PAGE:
BANGKOK — Thailand’s Constitutional Court suspended Prime Minister Prayuth Chan-ocha from his duties on Wednesday while it decides whether the man who led a military coup in 2014 has violated the country’s term limits.
It’s considered unlikely that the court will rule against Prayuth and permanently force him out since it has generally ruled in the government’s favor in a slew of political cases.
But allowing Prayuth to stay on would risk invigorating a protest movement that has long sought to oust him and reopening deep fissures in Thai politics that have sometimes led to violence. While Prayuth initially came to power in a coup, he won the job legally after a general election in 2019.
It was not immediately announced who would become acting prime minister. One reading of the law indicates it would be Deputy Prime Minister Prawit Wongsuwan, a close political ally of Prayuth and part of the same military clique that that staged the coup.
Their close association means Prawit’s appointment as Prayuth’s replacement would not mollify critics.
Prayuth’s detractors contend he has violated a law that limits prime ministers to eight years in power — a threshold they say he hit Tuesday since he officially became prime minister on Aug. 24, 2014.
But his supporters contend his term should be counted from when the current constitution, which contains the term-limit provision, came into effect in 2017. Another interpretation would start the clock in 2019, following the election.
A group that is among the leaders of the main protest movement seeking to unseat Prayuth again demanded that he step down on Wednesday.
“No Prayuth. No Prawit. No military coup government,” the group known as Ratsadon, or The People, said while issuing a new call for protest.
A earlier statement called the last eight years “the darkest and most bitter times. A period under the rule of a tyrant who took power away from the people. A tyrant who inherits power through a mechanism without democratic legitimacy.”
The almost surreal case — in which the court is deciding whether a coup-leader has stayed in power too long — highlighted Thailand’s unusual political culture. The country has been rocked by a series of coups, but often the soldiers who overthrow elected leaders then try to legitimize their rule and defuse opposition by holding elections and abiding by constitutional restrictions.
By a vote of 5 to 4 on Wednesday, the court agreed to suspend Prayuth from his duties while it considers a petition from opposition lawmakers. The court’s announcement said Prayuth must submit his defense within 15 days of receiving a copy of the complaint, but it did not say when it would rule.
The statement did not mention if Prayuth can retain his other post of defense minister.
Polls show Prayuth’s popularity is at a low ebb, with voters blaming him for mishandling the economy and botching Thailand’s response to the COVID-19 pandemic.
“I am very pleased. Gen. Prayuth has stayed for a long time and had no vision to develop the country at all,” Wuttichai Tayati, a 28-year-old who works in marketing, said while protesting outside of the government headquarters on Wednesday. “At least, taking him out for now might make Thailand move forward a bit.”
In 2020, tens of thousands of people took to the streets to demand that Prayuth and his Cabinet resign, while also calling for the constitution to be amended and the monarchy to be reformed.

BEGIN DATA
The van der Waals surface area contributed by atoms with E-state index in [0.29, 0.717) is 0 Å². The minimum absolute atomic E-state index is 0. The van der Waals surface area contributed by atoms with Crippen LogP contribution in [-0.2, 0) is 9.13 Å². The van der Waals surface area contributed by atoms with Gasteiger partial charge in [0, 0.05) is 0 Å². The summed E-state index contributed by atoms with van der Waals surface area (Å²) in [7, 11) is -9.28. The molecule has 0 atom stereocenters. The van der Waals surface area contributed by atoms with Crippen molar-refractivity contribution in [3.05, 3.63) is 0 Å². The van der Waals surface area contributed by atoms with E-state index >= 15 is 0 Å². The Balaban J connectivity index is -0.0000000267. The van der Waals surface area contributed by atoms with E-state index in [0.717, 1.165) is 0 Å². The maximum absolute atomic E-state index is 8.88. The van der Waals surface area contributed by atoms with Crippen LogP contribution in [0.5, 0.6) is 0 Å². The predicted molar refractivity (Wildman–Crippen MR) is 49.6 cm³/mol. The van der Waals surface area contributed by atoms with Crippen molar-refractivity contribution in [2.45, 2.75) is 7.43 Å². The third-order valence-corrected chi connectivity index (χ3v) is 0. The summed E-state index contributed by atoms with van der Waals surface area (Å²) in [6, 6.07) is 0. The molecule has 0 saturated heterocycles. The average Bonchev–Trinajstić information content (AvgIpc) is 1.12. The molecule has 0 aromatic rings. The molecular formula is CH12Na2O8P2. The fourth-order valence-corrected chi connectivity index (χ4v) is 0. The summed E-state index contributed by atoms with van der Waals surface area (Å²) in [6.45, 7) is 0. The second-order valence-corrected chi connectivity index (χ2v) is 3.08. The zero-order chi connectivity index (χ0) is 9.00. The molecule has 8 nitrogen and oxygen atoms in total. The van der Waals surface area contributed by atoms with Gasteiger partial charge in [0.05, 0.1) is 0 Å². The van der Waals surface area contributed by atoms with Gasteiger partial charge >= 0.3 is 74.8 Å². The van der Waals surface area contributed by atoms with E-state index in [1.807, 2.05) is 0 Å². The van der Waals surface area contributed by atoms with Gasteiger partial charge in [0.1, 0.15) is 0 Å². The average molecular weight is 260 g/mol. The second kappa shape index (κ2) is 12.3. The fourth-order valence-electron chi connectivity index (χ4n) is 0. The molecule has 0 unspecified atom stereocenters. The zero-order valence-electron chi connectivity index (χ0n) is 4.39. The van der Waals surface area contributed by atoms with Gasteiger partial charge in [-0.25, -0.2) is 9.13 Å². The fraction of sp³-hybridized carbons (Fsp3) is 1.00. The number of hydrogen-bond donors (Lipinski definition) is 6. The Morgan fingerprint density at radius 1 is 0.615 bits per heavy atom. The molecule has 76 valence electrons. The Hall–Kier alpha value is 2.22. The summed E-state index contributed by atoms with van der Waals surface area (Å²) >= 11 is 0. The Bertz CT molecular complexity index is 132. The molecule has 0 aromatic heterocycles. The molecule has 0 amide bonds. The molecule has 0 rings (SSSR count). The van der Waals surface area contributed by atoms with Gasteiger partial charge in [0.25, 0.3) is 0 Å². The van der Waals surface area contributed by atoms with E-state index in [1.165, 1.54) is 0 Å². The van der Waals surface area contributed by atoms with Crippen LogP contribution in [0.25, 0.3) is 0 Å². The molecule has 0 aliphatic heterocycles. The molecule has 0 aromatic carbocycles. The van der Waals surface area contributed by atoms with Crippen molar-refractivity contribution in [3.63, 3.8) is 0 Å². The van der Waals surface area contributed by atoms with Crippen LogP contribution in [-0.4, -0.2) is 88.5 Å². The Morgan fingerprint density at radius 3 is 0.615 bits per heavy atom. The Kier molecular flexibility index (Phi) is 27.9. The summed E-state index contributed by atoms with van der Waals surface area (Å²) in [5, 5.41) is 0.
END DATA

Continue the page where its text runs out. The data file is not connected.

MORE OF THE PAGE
Several confrontations between the student-driven protest movement and authorities became violent. A legal crackdown on activists further embittered Prayuth’s critics.
Small protests appealing again to Prayuth to step down and the Constitutional Court to force him to if he didn’t have been held daily since Sunday.
Even if he does, Prawit’s rise to power would not resolve the standoff.
In addition to his close association with the military clique that seized power, Prawit, 77, was tainted by allegations he had illegally amassed a collection of luxury watches he couldn’t possibly afford on a government salary, though a court accepted his explanation they were gifts and cleared him of wrongdoing.
Whether Prawit would or could actually take the prime minister’s post is not clear. He has publicly acknowledged his health is not good and is better known as a behind-the-scenes political organizer.
Also, according to some legal scholars, a replacement for Prayuth would have to come from the small pool of candidates that the country’s political parties nominated for the job after the 2019 general election. That list did not include Prawit, though it appears possible he could be nominated in case of a deadlock.
If he is not forced out of office, Prayuth must call a new election by March next year, though he has the option of calling one before that.
The eight-year term limit was meant to target former Prime Minister Thaksin Shinawatra, a populist billionaire who was ousted by a 2006 military coup but whose political machine remains powerful. The 2014 coup ousted the government of Thaksin’s sister, Yingluck Shinawatra.
Court rulings have forced three prime ministers associated with Thaksin from office, including Yingluck.
Thailand’s traditional conservative ruling class, including the military, felt that Thaksin’s popularity posed a threat to the country’s monarchy as well as their own influence. The courts have been stalwart defenders of the established order and ruled consistently against Thaksin and other challengers.
Associated Press writer Chalida Ekvitthayavechnukul contributed to this report.